A. The Arrhenius Definitions In Chapter 5, we defined an acid as a substance that releases hydrogen ions in aqueous solutions and a base as a substance that releases hydroxide ions in aqueous solutions. Because this behavior depends on dissociation into ions, and because the theory of ionization was first proposed by the Swedish nadechworld.comist Svante Arrhenius (1859-1927), these definitions are frequently referred to as the Arrhenius definitions. Table 12.1, a reproduction of Table 5.11, lists several familiar acids and bases. TABLE 12.1 Common hydroxides and acids Common hydroxides Common acids sodium hydroxide NaOH hydrochloric acid HCl potassium hydroxide KOH acetic acid HC2H3O2 calcium hydroxide Ca(OH)2 nitric acid HNO3 aluminum hydroxide Al(OH)3 sulfuric acid H2SO4 ammonium hydroxide NH4OH carbonic acid H2CO3 phosphoric acid H3PO4 B. The Brønsted-Lowry Definitions The Arrhenius definitions of acids and bases describe the characteristics of aqueous solutions of acids and bases. In 1923, T. M. Lowry in England and J. M. Brønsted in Denmark proposed a system that defines acids and bases in terms of the mechanism by which they react. According to the Brønsted-Lowry definitions:
An acid is a proton (H+) donor.
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A base is a proton (H+) acceptor.
Because a hydrogen ion consists of a nucleus containing a single proton, the terms hydrogen ion and proton are synonymous.
These definitions somewhat broaden the category of substances that are acids or bases. The category of acids now includes those shown in Table 12.1 as well as ions such as ammonium ion, NH4+, and bicarbonate ion, HCO3-. Among Brønsted-Lowry bases are the hydroxide ion, OH-; the anion of any acid; and ammonia, NH3. Many substances such as water, bicarbonate ion, and ammonia can act as either an acid or a base. In the Brønsted-Lowry system, an acid reacts by donating a proton to a base. In doing so, the acid becomes its conjugate base. The formula of the conjugate base is the formula of the acid less one hydrogen. The reacting base becomes its conjugate acid. The formula of the conjugate acid is the formula of the base plus one hydrogen ion. Let us illustrate this system using the neutralization of hydrochloric acid with sodium hydroxide. When hydrochloric acid reacts with hydroxide ion, water and chloride ion are formed. In the equation for the reaction each acid-base pair has the same subscript. Acid1 is HCl, its conjugate base is base1; hydroxide ion is base 2, and its conjugate acid (water) is acid2.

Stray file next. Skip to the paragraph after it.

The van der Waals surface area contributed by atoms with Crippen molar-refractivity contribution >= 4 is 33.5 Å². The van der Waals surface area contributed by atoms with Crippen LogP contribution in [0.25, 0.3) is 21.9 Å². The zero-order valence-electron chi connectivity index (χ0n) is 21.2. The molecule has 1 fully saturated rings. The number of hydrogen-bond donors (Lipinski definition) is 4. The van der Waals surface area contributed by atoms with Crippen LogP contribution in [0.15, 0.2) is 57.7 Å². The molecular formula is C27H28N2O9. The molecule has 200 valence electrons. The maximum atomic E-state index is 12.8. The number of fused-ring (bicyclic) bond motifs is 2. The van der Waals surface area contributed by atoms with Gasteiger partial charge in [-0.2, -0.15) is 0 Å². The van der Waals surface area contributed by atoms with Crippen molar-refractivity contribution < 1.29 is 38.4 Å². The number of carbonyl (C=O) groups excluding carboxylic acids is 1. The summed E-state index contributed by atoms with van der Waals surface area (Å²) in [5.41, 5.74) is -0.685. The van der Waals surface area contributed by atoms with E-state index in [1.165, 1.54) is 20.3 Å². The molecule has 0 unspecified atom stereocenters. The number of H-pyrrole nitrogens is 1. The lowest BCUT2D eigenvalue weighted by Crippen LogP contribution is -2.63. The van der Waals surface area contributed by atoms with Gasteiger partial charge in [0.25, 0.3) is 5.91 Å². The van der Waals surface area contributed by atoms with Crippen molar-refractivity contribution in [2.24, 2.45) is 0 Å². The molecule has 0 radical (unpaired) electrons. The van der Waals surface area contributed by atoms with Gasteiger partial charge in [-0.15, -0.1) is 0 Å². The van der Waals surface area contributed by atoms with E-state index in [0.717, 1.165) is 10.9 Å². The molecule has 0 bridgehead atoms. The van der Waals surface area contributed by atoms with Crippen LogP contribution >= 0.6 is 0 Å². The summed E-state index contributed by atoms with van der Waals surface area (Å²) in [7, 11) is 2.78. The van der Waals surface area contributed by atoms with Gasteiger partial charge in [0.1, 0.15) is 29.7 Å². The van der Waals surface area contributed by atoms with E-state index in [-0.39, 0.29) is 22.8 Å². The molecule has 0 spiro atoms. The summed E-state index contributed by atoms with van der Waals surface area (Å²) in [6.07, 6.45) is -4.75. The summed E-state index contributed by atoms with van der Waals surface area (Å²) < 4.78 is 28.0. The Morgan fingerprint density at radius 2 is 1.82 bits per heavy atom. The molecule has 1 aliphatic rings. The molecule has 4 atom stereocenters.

Chloride ion is the conjugate base of hydrochloric acid. Water is the conjugate acid of the hydroxide ion. In this equation the sodium ion is a spectator ion.The equation for the reaction of hydrochloric acid with ammonia is
When water reacts with ammonia, it is acting as an acid:
Hydroxide ion is the conjugate base of water. When water reacts with an acid, it is acting as a base:
The conjugate acid of water is the hydronium ion, H3O+, an ion formed by the association of a hydrogen ion with a water molecule.
In the following list, group A contains Brønsted-Lowry acids and group B contains Brønsted-Lowry bases. Whos by equation how each substance in group A acts as an acid using water as a base. Show by equation who each substance in broup B acts as a base using acetic acid as an acid.